I don’t know if writer-director Scott Ryan’s documentary, We Want The Airwaves, will be inspirational or triggering. Still, if you’re someone who has ever had a great idea for a television show, a movie, or even a business opportunity and almost died or burnt out trying to bring it to life, Ryan’s story is one you need to hear.
It’s 2005, and prior to the phenomenon known as YouTube, three activist creators, Scott Ryan, Charmel Green, and Cory B. Clay, dreamed up an inspirational documentary series they called Manifesto! The idea was simple — rather than moan and complain about the problems of the world (e.g., hunger, climate change, or voting rights), why not spend time spotlighting people around the world who are actually making a change? The pilot episode would feature Scott Harrison, the founder and CEO of Charity Water.
Great idea, right? Now you’ve got the sell the idea to a network, and We Want The Airwaves documents the ten-year journey that Ryan, Green, and Clay took to get their show on the air… maybe. What’s clear from the start is that the trio was incredibly passionate about their show’s mission statement and believed with their whole hearts that the national television audience desperately wanted a show like this and that Manifesto! would change the world.
Whether it’s a film, business venture, or even buying a home, if you’ve ever had a dream and needed other people’s money to invest in that dream, the documentary is going to feel PAINFULLY familiar. From the start, the creative trio had to switch to the role of pitchman. Green was the designated cold caller, and she had the most underappreciated job of picking up that phone and annoying anyone and everyone to simply look at their proposal. Finally, the job became so excruciating that therapists had to get involved.
“…why not spend time spotlighting people around the world who are actually making a change?”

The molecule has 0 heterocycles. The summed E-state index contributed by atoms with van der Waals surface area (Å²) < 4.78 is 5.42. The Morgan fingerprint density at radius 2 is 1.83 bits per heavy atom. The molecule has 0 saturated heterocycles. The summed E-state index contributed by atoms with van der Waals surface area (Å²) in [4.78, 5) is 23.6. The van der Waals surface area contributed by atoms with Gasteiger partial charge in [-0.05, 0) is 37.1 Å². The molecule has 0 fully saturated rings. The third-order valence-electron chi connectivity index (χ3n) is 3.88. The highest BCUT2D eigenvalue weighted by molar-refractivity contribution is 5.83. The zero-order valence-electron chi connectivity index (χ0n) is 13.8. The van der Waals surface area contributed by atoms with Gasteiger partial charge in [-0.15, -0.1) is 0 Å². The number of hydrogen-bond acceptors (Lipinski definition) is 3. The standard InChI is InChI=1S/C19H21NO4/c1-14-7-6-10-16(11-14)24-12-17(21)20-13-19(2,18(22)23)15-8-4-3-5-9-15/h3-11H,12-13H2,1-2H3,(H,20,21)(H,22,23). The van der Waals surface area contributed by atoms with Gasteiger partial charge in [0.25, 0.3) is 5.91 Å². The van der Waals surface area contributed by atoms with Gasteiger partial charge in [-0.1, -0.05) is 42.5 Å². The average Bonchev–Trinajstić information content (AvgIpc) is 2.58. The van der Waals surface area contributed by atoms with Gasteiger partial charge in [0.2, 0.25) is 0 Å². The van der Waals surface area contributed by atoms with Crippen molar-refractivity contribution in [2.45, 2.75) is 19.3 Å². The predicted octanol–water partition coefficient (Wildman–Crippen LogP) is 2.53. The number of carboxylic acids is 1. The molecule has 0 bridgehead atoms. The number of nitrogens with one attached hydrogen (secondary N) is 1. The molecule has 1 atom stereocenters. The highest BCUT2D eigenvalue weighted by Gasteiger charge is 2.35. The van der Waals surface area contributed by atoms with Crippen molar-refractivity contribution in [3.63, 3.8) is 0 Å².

Then in the second act, we sadly learn how the Hollywood sausage is made. Investors would finally come in with the promise of money, specific talent, or TV airtime. Then, when it came time to shoot a sizzle reel, these investors would back out at the last minute and disappear. Or others put off making a decision until a pilot was shot and gave no money for them to do it. Now that money that wasn’t there was being spent, invoices would go unpaid, and Ryan and Green found themselves financially destitute. Of course, this led to friction between the trio.
The image that continually gets repeated over and over again is the dangling carrot. We’ve all been there, that opportunity that will drastically change our lives is just out of reach, and when you lunge for it, the consequences set you back several steps. We Want The Airwaves is a sobering take on the Hollywood dream and how it’s so easy to find hope and excitement for a project and feel disappointed when there was never anything behind empty promises.
What is impressive to me about the film as a documentary is the amount of footage they had of the three during the 10-year sojourn. Though, it shouldn’t surprise me that documentarians were documenting every step of their “greatest idea ever.” Ryan’s vulnerability in sharing his thoughts and feelings at that time is quite admirable. The team wanted to do good so badly, yet the universe was actively working against them. On a side note, their animated recreations of network meetings are hilarious.
We Want The Airwaves forces you to question the adage, “follow your dreams.” Of course, nothing in life ever gets done with having a dream, but dreams of success are rarely given away so easily. Instead, our dreams are fulfilled in ways we never expected.
For screening information, visit the We Are The Airwaves official website.
"…forces you to question the adage, 'follow your dreams.'"